Student-run startup companies in technology, dental hygiene and women’s clothing won the top awards in UCLA School of Law’s $100,000 Lowell Milken Institute-Sandler Prize for New Entrepreneurs competition, which concluded its fifth-annual event on April 20.
Taking home the first place and $60,000 was the team from Sahara, which allows inventors creating physical products to build and test their designs in an online environment. Customers can save substantial costs that are ordinarily lost to trial and error in production, and they can continue to innovate in today’s remote-working environment. Team members include UCLA Law student Elaine Park ’21 and UCLA Anderson School of Management students Andy Chang, Josh Kimmel, Annie Lu and Jama Mohamed. “While completely remote work is not necessarily the ideal future we envision, virtual product development is a tool that we hope will be helpful in uncertain as well as normal circumstances,” says Park, who worked at a financial technology startup in the San Francisco Bay Area before studying business law with the Lowell Milken Institute.
Wise Earthcare finished in second place and won $25,000. The company seeks to reduce plastic pollution by marketing a line of toothbrushes and other home-dental-care products that are compostable and sustainable. UCLA Law student Scott Panitz ’21 teamed with UCLA Anderson students Andrew Coyle, William Hawkins, Belinda Lau, Pradnya Parulekar and Ingrid Vining.
“The work we produced for the competition has helped us to critically evaluate and improve all the aspects of our business — legal, operations, production, marketing, et cetera — and sharpen and refine our vision,” says Panitz, who founded a tutoring company in the Czech Republic before law school and will work at the national business law firm Greenspoon Marder this summer.
OYA Apparel earned the third-place prize of $15,000 and the audience award of $1,000. It designs fashionable leggings that minimize the health problems that are commonly associated with functional sportswear for new mothers and other women. The team includes UCLA Law student Ashley Sykora ’21 and UCLA Anderson students Patrick Ayers, Mitchella Gilbert, Mac Seder and Raylan Vaz.
Amid the pandemic, Sykora headed to Texas and collaborated with teammates who had dispersed to New York and around California. While most of her legal education has been focused on litigation, she says, “to have the opportunity to do hands-on work involving the transactional side was something I really valued.”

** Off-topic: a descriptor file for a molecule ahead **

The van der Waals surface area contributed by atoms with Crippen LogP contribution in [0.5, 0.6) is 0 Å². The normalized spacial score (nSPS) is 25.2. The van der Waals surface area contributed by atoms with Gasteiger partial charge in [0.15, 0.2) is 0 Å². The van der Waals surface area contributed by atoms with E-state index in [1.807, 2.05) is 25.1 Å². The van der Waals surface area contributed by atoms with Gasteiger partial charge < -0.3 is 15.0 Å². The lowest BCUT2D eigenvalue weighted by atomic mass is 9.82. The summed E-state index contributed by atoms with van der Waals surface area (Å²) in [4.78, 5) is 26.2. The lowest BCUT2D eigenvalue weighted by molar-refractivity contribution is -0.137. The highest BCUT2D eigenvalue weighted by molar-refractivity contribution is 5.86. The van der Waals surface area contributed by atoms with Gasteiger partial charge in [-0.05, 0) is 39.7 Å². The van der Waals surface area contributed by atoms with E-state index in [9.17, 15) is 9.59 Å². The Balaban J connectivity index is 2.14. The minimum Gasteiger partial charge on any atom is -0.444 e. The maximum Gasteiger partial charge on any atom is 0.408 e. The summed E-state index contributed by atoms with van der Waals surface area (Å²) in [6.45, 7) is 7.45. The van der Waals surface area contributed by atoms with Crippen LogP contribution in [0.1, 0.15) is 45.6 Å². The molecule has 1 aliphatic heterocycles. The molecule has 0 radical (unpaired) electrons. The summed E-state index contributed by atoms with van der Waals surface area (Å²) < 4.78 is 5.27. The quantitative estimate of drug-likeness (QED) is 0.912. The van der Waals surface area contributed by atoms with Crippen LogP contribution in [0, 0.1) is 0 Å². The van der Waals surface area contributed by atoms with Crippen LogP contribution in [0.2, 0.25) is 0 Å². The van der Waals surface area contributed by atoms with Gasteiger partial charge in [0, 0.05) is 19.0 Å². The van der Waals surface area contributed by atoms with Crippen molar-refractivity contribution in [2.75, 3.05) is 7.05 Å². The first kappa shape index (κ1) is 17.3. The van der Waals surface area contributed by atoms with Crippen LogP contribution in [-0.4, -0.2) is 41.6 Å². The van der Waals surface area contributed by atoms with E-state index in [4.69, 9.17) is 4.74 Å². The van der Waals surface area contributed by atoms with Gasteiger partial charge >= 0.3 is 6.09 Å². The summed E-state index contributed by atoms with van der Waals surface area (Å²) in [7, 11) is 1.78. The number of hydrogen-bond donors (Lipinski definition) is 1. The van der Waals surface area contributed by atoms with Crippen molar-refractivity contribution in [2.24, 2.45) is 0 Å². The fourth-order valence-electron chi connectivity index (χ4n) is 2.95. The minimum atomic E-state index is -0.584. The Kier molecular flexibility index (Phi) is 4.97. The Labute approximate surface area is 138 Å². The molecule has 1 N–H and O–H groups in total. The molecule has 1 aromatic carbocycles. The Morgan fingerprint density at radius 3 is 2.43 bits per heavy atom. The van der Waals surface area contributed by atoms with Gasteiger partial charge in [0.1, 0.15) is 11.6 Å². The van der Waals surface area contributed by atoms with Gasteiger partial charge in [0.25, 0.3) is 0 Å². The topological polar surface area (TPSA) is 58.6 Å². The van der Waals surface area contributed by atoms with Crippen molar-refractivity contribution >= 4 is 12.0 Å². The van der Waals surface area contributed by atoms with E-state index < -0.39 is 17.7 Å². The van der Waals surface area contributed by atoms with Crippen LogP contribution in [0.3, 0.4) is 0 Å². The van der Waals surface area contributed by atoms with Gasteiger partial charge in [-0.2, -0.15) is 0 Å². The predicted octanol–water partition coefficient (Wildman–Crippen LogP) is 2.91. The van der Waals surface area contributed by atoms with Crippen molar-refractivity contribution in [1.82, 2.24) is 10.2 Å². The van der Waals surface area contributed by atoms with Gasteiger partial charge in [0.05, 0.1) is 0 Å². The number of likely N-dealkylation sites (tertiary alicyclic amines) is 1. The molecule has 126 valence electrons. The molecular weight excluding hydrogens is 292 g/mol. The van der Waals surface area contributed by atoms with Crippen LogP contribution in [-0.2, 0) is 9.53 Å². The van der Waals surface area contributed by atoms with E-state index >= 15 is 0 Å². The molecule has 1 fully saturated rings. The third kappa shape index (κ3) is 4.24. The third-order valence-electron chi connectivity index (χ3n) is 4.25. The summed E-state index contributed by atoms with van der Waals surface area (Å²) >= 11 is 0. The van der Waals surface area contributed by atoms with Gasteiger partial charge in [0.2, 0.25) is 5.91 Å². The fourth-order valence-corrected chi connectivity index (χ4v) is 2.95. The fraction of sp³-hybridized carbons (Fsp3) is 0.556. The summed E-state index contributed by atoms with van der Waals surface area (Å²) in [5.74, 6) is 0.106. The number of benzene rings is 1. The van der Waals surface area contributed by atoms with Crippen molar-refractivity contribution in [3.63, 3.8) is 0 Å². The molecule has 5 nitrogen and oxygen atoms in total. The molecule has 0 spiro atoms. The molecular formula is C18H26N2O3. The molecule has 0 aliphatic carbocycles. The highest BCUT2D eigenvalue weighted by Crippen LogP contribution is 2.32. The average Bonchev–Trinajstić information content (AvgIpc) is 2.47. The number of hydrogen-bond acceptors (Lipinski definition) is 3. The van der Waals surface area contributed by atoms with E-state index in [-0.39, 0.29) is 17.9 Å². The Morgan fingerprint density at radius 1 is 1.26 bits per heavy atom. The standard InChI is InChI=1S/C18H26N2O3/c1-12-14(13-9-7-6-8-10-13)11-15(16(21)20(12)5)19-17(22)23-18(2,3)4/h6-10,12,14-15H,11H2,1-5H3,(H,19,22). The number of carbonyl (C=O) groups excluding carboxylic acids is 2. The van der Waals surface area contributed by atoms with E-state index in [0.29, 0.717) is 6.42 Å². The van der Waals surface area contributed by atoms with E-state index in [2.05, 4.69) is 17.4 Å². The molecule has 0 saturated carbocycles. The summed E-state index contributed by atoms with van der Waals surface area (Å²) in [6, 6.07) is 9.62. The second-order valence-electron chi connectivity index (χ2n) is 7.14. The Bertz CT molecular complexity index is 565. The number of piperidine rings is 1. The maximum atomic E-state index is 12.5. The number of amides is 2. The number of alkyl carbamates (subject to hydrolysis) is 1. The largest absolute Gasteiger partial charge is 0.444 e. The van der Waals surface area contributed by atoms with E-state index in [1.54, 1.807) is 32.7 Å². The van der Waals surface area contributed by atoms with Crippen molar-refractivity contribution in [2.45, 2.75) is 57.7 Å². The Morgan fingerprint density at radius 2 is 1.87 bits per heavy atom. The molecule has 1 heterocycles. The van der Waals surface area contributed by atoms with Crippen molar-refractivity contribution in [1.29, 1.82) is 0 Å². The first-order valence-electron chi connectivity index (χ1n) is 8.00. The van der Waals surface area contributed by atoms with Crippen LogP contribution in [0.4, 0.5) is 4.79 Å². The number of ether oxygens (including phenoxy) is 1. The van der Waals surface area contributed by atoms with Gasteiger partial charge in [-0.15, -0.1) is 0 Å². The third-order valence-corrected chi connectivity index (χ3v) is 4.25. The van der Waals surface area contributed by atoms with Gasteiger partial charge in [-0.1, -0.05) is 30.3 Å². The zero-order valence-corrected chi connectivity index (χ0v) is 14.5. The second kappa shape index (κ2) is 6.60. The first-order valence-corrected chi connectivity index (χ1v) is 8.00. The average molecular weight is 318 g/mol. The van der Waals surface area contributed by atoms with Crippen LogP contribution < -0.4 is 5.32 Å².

Sandler and Milken served as judges for the final round alongside Fenwick & West partner Joshua Geffon ’04 and Victoria Slivkoff, who is the global head of innovation and entrepreneurship at the UC Office of the President. Fenwick & West sponsored the final-round competition, which was overseen by Lowell Milken Institute Executive Director Joel Feuer. He will continue to advise the winners.
Other finalists included Brand Socialite, a staffing platform for event managers and other employers; Protean Surgical Instruments, which is developing a cost-effective catheter; Sike Insights, whose technology uses artificial intelligence to improve the ways that remote teams collaborate; and VHomes, which helps convert distressed real estate properties into budget-travel destinations.
Due to the coronavirus pandemic, the semester-long contest shifted from its traditional in-person final gala to virtual platforms, where a panel of distinguished judges evaluated pitch videos that were produced by teams of students from UCLA Law and other schools at UCLA.
With a total of $100,000 at stake, the LMI-Sandler Prize is the largest entrepreneurship competition at any law school in the United States. It is the brainchild of Lowell Milken and Richard Sandler, members of the UCLA Law Class of 1973, who established the competition at the law school’s Lowell Milken Institute for Business Law and Policy in 2016. The aim is to foster an atmosphere where UCLA students can bring their ideas to market and where UCLA Law students can gain experience building a company from the ground up.
“In every endeavor, people make the difference, and just one person has the power to make a profound difference in the lives of so many people.” - Lowell Milken